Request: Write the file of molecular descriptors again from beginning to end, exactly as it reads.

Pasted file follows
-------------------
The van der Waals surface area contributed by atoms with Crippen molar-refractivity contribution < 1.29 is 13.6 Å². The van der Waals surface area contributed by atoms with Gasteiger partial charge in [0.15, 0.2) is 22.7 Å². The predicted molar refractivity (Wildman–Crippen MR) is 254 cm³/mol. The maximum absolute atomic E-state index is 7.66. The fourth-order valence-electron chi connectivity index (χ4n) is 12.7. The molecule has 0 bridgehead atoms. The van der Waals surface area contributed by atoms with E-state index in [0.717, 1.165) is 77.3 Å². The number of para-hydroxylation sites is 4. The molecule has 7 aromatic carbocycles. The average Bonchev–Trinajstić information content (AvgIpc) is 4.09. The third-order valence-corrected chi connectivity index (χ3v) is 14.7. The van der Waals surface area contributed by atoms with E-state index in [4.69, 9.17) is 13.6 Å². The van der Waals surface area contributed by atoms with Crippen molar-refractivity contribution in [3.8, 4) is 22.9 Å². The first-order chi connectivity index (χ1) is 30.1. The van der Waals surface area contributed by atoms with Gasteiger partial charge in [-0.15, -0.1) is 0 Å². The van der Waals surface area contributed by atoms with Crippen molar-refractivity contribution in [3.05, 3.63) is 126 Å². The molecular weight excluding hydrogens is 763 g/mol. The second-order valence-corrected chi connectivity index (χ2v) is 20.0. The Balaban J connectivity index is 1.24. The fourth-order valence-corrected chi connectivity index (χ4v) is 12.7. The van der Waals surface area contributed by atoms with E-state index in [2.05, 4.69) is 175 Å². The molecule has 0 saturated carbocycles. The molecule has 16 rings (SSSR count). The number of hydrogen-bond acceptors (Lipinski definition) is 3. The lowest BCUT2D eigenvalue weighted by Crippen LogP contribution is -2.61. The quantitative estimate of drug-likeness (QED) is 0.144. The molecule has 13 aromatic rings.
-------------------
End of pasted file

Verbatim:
The van der Waals surface area contributed by atoms with Crippen molar-refractivity contribution < 1.29 is 13.6 Å². The van der Waals surface area contributed by atoms with Gasteiger partial charge in [0.15, 0.2) is 22.7 Å². The predicted molar refractivity (Wildman–Crippen MR) is 254 cm³/mol. The maximum absolute atomic E-state index is 7.66. The fourth-order valence-electron chi connectivity index (χ4n) is 12.7. The molecule has 0 bridgehead atoms. The van der Waals surface area contributed by atoms with E-state index in [0.717, 1.165) is 77.3 Å². The number of para-hydroxylation sites is 4. The molecule has 7 aromatic carbocycles. The average Bonchev–Trinajstić information content (AvgIpc) is 4.09. The third-order valence-corrected chi connectivity index (χ3v) is 14.7. The van der Waals surface area contributed by atoms with E-state index in [4.69, 9.17) is 13.6 Å². The van der Waals surface area contributed by atoms with Crippen molar-refractivity contribution in [3.8, 4) is 22.9 Å². The first-order chi connectivity index (χ1) is 30.1. The van der Waals surface area contributed by atoms with Gasteiger partial charge in [-0.15, -0.1) is 0 Å². The van der Waals surface area contributed by atoms with Crippen molar-refractivity contribution in [3.05, 3.63) is 126 Å². The molecular weight excluding hydrogens is 763 g/mol. The second-order valence-corrected chi connectivity index (χ2v) is 20.0. The Balaban J connectivity index is 1.24. The fourth-order valence-corrected chi connectivity index (χ4v) is 12.7. The van der Waals surface area contributed by atoms with E-state index in [2.05, 4.69) is 175 Å². The molecule has 0 saturated carbocycles. The molecule has 16 rings (SSSR count). The number of hydrogen-bond acceptors (Lipinski definition) is 3. The lowest BCUT2D eigenvalue weighted by Crippen LogP contribution is -2.61. The quantitative estimate of drug-likeness (QED) is 0.144. The molecule has 13 aromatic rings.